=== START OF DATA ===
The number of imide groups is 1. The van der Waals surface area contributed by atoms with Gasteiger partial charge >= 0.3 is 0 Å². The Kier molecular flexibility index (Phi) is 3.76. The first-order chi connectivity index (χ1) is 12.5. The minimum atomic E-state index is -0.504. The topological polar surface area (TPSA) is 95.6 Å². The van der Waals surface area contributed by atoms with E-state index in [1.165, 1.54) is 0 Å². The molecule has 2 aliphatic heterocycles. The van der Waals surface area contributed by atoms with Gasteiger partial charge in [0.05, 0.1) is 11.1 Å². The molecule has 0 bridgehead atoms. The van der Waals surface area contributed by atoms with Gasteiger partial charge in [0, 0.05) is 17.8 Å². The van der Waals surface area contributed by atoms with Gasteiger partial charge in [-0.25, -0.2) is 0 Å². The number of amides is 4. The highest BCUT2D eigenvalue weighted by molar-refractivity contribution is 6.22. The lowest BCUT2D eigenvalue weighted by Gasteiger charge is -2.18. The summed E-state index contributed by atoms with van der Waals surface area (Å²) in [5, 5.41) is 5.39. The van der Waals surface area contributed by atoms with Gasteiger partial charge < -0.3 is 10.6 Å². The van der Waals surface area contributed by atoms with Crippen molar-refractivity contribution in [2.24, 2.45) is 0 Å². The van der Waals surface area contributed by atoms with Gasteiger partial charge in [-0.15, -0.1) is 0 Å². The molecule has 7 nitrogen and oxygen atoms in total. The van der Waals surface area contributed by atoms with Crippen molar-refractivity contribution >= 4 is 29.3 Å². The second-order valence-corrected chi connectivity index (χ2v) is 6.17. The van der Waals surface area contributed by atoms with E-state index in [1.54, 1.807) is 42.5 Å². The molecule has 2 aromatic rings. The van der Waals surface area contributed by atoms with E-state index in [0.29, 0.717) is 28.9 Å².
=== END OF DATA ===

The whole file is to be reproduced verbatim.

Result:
The number of imide groups is 1. The van der Waals surface area contributed by atoms with Gasteiger partial charge >= 0.3 is 0 Å². The Kier molecular flexibility index (Phi) is 3.76. The first-order chi connectivity index (χ1) is 12.5. The minimum atomic E-state index is -0.504. The topological polar surface area (TPSA) is 95.6 Å². The van der Waals surface area contributed by atoms with E-state index in [1.165, 1.54) is 0 Å². The molecule has 2 aliphatic heterocycles. The van der Waals surface area contributed by atoms with Gasteiger partial charge in [0.05, 0.1) is 11.1 Å². The molecule has 0 bridgehead atoms. The van der Waals surface area contributed by atoms with Gasteiger partial charge in [0, 0.05) is 17.8 Å². The van der Waals surface area contributed by atoms with Gasteiger partial charge in [-0.25, -0.2) is 0 Å². The number of amides is 4. The highest BCUT2D eigenvalue weighted by molar-refractivity contribution is 6.22. The lowest BCUT2D eigenvalue weighted by Gasteiger charge is -2.18. The summed E-state index contributed by atoms with van der Waals surface area (Å²) in [5, 5.41) is 5.39. The van der Waals surface area contributed by atoms with Gasteiger partial charge < -0.3 is 10.6 Å². The van der Waals surface area contributed by atoms with Crippen molar-refractivity contribution in [2.24, 2.45) is 0 Å². The van der Waals surface area contributed by atoms with Gasteiger partial charge in [-0.15, -0.1) is 0 Å². The molecule has 7 nitrogen and oxygen atoms in total. The van der Waals surface area contributed by atoms with Crippen molar-refractivity contribution >= 4 is 29.3 Å². The second-order valence-corrected chi connectivity index (χ2v) is 6.17. The van der Waals surface area contributed by atoms with E-state index in [1.54, 1.807) is 42.5 Å². The molecule has 2 aromatic rings. The van der Waals surface area contributed by atoms with E-state index in [0.29, 0.717) is 28.9 Å².